With another final under Treasured Claim’s belt, my debut has now finaled five times in three contests for published books. So today seems like a good time to touch upon the contest arena for published books.
Writers are often a neurotic, self-doubting lot, and many of us hope for validation as a means of overcoming that doubt. We never want to think about how that validation is only temporary, but the best we can do is try to create a healthy relationship with our validation desires.
Sometimes as authors, we struggle to create a well-rounded world or characters that feel so real to readers that they experience a movie in their mind. Stories that feel like we can crawl in and inhabit them are often lauded as special, but why is it so hard to succeed in that goal?
The journey to writing is filled with many obstacles, yet something keeps us going. Maybe if we understand what’s been most helpful for us becoming and/or remaining a writer—not including writing skill—we’ll be better prepared to face our obstacles now and into the future.
Last Friday, Angela Quarles’s book Must Love Chainmail was named a finalist in RWA’s RITA award, and my writing bestie’s success reminded me of an important lesson for all of us. The road to success can look an awful lot like chaos. *smile*
Everyone has an ego, a sense of how they fit into the world. In the publishing world, that “everyone” includes the newbie writer and the multi-published NYT bestseller, the professionals of traditional publishing and self-publishing. Sometimes egos are healthy and helpful for getting things done. Other times…not so much.
I’ve spoken many times about our learning curve as writers. Not only can it seem endless, but we can also be skilled at one aspect and unskilled in another. So at what point can we stop thinking of ourselves as beginning writers? When will we be “qualified” for the advanced stuff?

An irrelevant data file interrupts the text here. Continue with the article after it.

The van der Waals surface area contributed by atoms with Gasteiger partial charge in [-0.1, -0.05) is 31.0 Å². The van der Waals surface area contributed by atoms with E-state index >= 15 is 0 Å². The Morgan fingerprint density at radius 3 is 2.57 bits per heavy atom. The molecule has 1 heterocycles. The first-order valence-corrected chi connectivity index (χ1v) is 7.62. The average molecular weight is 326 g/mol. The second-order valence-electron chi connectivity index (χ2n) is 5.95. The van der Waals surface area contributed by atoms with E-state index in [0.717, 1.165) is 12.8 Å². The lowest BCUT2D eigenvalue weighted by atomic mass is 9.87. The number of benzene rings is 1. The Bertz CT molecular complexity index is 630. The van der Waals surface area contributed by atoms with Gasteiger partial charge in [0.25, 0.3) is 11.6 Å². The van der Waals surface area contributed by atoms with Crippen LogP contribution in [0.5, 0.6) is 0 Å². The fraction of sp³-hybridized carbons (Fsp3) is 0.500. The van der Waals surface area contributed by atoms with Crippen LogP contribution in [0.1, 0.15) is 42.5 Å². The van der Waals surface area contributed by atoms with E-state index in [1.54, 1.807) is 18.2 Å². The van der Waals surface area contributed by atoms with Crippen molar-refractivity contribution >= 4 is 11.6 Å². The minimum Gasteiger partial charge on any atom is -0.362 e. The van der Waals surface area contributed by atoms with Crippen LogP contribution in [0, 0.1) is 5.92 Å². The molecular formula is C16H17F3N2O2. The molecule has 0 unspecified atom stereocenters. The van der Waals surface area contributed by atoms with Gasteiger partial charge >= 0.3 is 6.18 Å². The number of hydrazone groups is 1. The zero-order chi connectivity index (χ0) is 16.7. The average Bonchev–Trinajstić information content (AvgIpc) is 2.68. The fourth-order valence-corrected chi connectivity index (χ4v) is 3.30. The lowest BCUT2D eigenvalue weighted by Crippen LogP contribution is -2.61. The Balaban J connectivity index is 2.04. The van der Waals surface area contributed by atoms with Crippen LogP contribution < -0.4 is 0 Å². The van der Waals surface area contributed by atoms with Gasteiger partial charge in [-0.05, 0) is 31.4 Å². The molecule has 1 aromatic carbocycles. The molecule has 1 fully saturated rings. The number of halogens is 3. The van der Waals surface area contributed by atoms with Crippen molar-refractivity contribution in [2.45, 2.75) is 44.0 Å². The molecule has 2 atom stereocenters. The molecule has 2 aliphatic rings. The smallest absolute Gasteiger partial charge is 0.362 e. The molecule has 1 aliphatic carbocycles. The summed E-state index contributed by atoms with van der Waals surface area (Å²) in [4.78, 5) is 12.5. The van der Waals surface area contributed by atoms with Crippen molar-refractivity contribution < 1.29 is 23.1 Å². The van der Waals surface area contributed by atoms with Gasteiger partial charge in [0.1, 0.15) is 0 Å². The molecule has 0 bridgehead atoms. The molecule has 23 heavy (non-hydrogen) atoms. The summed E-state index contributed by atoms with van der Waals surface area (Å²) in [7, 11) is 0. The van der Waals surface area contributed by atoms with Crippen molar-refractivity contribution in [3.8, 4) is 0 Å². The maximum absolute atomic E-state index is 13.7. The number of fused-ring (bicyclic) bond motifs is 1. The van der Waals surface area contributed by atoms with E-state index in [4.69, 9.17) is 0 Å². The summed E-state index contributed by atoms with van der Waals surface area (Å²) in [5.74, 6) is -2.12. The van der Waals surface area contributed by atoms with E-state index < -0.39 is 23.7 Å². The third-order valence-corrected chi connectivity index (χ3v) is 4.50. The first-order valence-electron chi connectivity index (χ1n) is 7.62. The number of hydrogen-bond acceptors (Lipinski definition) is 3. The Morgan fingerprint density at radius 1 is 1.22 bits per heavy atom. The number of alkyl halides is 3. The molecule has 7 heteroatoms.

Kristen Lamb wrote last week about how the “culture of free” is killing creatives. Too often, we’re expected to work “for exposure.” At the same time, I recently posted about how we can use free content as a pricing strategy. So which is it? Should we work for free or not?
Many of us struggle with maintaining a sense of privacy online, yet being a writer requires us to be “public figures.” That means we have to find a balance between privacy and public sharing to be an author. Let’s take a look at some of the privacy issues we might run into in our writing life.
Approximately seventy bajillion new books are released every day (give or take a few bajillion). Our newly released books might have a hard time being noticed, so when we find readers who like our work, we want to make sure they’re still in our audience for our next book. Enter the email newsletter.